Pick up your pen. Take it in your hand. Hold your hand about 15 cm above the desk. Now let go of the pen.


If your pen is on the desk, you applied the traditional way of letting go. The employee or team are literally on the floor. They don’t feel assisted - on the contrary, they feel they were just smacked in the face.

Exercise how to let go

If you still have your pen in the palm of your hand, you understood. This is the right way of supporting the employee and the team. Give space and support when necessary, by taking 2 steps forward instead of 2 steps back. This way of letting go creates an optimal, safe working environment.

The first way of letting go is frequently chosen as the preferred style. Unfortunately, this is not just the case in this exercise - this also really happens on the work floor with managers and their teams.

The psychology of Managers

In his book 7 habits of highly effective people, Stephen Covey described the 5th habit as follows: ‘Seek first to understand, then to be understood’. But did we really understand what would happen when we introduced Agile within the management layers? Implementing Agile makes managers nervous about their role in the long run. Therefore, their natural self-preservation and survival mechanisms will subconsciously take over. Moreover, there has been an over-focus on the 'Servant' part of Servant Leadership. This amplified the feeling of fear that all traditional behaviors that were successful until then, were no longer required. The feeling of need to become a “soft, serving manager” directly clashes with the ego, which still feels that one should be a strong, directive manager. Consequently, the manager will do everything to prove that Agile does not work, as his ego has been trained that he cannot fail. Numerous sociology and psychology books have addressed this topic, but unfortunately they have not dealt adequately with how to be successful in a managerial role. Isn’t this an example of another good reason why letting go often fails miserably?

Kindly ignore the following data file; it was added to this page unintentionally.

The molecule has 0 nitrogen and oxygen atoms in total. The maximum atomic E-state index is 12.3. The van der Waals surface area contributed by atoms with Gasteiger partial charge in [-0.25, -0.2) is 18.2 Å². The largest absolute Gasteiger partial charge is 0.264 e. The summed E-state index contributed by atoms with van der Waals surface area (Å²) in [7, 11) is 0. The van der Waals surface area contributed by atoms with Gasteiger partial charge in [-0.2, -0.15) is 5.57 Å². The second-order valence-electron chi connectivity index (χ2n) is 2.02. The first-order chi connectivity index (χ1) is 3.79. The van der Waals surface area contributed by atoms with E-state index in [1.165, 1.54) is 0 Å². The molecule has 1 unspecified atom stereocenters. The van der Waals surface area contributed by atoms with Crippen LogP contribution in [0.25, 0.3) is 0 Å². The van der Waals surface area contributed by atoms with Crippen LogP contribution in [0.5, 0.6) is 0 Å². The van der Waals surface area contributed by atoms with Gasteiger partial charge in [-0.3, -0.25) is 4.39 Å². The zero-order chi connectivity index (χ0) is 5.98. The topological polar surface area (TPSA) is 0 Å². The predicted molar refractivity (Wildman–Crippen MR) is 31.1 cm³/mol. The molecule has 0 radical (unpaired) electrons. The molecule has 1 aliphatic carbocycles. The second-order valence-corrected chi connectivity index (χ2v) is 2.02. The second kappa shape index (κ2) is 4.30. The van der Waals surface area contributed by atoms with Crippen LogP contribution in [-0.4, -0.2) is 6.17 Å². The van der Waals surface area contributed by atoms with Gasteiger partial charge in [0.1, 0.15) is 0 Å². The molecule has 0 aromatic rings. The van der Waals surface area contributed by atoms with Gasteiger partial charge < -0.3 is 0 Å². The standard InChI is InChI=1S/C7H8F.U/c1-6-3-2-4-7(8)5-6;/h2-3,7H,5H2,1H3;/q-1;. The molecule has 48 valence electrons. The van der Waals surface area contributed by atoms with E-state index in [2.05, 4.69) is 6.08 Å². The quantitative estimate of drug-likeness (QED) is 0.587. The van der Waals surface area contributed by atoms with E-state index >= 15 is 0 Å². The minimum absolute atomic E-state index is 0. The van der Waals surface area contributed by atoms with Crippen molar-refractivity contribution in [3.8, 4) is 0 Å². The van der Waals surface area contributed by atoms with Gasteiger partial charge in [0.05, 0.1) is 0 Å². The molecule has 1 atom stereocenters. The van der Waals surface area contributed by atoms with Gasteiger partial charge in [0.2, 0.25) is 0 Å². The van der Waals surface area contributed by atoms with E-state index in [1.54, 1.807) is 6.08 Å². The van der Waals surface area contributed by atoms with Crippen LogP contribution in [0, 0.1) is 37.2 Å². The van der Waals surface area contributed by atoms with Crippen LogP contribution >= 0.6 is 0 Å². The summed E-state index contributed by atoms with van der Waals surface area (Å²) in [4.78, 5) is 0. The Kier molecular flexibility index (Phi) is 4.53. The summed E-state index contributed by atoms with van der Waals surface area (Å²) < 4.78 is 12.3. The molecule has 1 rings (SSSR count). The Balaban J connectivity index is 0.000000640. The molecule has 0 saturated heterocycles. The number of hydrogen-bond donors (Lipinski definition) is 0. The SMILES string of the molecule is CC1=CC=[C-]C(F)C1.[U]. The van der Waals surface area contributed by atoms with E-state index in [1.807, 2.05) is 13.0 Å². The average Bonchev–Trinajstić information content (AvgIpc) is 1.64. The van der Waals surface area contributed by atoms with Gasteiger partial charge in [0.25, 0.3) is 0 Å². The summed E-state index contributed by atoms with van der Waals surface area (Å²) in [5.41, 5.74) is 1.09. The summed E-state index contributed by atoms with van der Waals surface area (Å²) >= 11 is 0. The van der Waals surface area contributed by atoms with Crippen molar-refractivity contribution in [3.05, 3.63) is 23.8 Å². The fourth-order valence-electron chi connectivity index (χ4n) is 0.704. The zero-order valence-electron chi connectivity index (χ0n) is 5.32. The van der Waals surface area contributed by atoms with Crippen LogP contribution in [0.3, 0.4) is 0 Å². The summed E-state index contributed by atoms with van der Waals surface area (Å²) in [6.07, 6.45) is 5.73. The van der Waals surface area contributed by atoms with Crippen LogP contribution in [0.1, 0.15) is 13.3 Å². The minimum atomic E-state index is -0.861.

How Servant Leadership works

As seen above, focusing only on the 'Servant' part of Servant Leadership seems not to be the right answer. In that case, managers feel a great gap between traditional and expected new behavior. However, when they focus in the right way on the ‘Leadership’ part of Servant Leadership, it is expected that they succeed much more. But what is the right way? At this moment, fierce competition in the market pushes organizations for more sustainable competitive advantages. Customers are more mobile, more informed, less loyal, and more demanding. Start-ups enter and disrupt markets more easily. The characteristic style colors of managers, yellow, orange and red, are a great match for the current disruptive era. However...There is a strong need for leadership to be practiced in a different way and only then will the ‘servant’ part fall into place.